The Health Resources and Services Administration (HRSA) just issued a Funding Opportunity Announcement (FOA, which is HRSA-speak for RFP) for the New Access Points (NAP) program. There is $250,000,000 available and 350 grants up to $650/000/year for five years! The deadline is November 17. This the first NAP FOA in over three years, and the NAP program is the best way to fund primary health care and prevention for medically indigent folks. In other words, this is a great opportunity. The real question is, where has the NAP program been for the last three years?
I have no idea why HRSA has not issued any NAP FOAs lately, but it may have something to do with the change in administrations and the extended health care reform debate. The NAP program was greatly expanded during the Bush administration, and HRSA issued NAP FOAs frequently during the early and mid years of the decade. We wrote many funded NAP grants and became very familiar with the program in the process. Then funding for NAP was either not included in HRSA appropriations or HRSA slowed down the grant making process, causing NAP to disappear beneath the waves a year or so before President Obama assumed office. But NAP funding was included in the recently passed Health Reform Act of 2010. This Act authorizes dozens of new competitive federal grant programs, as well as some old friends like NAP, and voila, HRSA issues this enormous FOA, so it seems that the NAP program is once again in favor.
For those not in the know, to be eligible for a NAP grant, the applicant has to be, or agree to set-up, a nonprofit “Health Center” under Section 330 of the Public Health Service Act (42 USCS § 254b), or, as they are termed in the trade, a Section 330 provider. Older terms that are sometimes used, like Federal Qualified Health Centers (FQHC) or FQHC Look-Alikes. Without getting too far inside baseball, the intent of such health centers is to provide access to patients who are eligible for public insurance programs, such as Medicaid, Medicare and SCHIP, or have no insurance. Although services are nominally provided on a sliding scale and no one is supposed to be turned away, Section 330 providers have to keep the doors open and, like all health care providers, they prefer patients with third party payers.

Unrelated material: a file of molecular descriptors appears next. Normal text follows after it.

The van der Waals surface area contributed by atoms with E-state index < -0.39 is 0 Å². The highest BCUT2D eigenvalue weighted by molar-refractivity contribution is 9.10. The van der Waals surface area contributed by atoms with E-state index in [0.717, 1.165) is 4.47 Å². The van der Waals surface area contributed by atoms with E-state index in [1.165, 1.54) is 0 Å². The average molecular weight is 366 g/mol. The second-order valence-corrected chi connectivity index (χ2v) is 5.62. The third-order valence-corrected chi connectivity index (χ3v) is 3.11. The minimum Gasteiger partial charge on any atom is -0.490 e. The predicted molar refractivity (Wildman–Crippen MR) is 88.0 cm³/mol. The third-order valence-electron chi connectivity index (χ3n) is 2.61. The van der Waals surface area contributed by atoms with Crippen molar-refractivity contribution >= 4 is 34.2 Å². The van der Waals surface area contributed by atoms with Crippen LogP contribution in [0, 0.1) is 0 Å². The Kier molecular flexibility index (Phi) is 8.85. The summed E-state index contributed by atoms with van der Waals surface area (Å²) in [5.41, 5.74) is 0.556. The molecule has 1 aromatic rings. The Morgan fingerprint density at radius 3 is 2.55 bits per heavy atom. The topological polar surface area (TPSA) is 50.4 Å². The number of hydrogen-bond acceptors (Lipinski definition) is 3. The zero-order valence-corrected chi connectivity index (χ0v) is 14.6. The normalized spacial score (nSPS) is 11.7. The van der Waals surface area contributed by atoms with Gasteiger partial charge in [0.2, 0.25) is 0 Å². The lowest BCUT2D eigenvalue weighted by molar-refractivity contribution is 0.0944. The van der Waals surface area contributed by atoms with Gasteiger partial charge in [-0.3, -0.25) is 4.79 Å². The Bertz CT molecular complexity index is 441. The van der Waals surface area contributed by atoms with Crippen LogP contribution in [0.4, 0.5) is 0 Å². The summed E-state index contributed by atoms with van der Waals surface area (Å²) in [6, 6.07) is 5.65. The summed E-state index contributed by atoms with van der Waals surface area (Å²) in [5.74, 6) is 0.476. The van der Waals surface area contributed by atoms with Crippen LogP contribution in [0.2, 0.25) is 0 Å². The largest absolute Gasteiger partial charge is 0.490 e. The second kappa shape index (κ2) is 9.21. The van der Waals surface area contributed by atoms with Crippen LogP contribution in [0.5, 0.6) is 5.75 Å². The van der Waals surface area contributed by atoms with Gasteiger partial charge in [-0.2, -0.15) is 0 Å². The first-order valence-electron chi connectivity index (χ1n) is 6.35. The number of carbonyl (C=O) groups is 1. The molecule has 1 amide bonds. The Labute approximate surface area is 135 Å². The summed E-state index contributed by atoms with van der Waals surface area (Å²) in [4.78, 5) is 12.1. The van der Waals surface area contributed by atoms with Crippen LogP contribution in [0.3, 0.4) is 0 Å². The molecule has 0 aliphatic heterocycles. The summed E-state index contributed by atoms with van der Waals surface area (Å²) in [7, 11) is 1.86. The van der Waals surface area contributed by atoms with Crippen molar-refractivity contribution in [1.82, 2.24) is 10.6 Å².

The entire Section 330/FQHC/FQHC Look-Alike system grew up to replace the chaotic but never dull “free clinic” model of the late 1960s and 1970s, which was pioneered to serve assorted hippies, druggies, runaways and other youth by the Haight Ashbury Free Clinic and LA Free Clinic. When I moved to LA in 1974, I almost went to work for the LA Free Clinic’s founding Executive Director, Lenny Somberg, who was a very interesting guy but was unfortunately killed by an intruder a few months after I met him.
While I didn’t get the job, I eventually volunteered and served on the board of the Harbor Free Clinic in San Pedro*, another one of the original free clinics. The basic idea of free clinics was to use volunteer docs and allied health professionals to provide free health care while not accepting Medicaid or any other insurance. Although some organizations retain “Free Clinic” in their name, I don’t think any still use this model, having shifted long ago to some version of the Section 330/FQHC paradigm—in other words, they are primarily Medicaid/Medicare providers and use paid medical staff.
These days, if an organization wants to provide primary health care for the uninsured, publicly insured or underinsured, they become a Section 330 provider, and a NAP grant is the organization’s ticket into the Medicaid reimbursement world. This is the first opportunity to compete for a NAP grant in three years, so start writing f you’re eligible. Who knows when the next NAP FOA will pop up in the federal trough?
*Pronounced “Peedro” by residents, not “Paydro,” and often affectionately termed, “The city where the sewer meets the sea.” I lived in Pedro for a few years and can attest to its many charms. Among other things, Pedro often turns up as a locale in movies and TV, including the most recent episode of my favorite TV show, Mad Men, “The Good News.”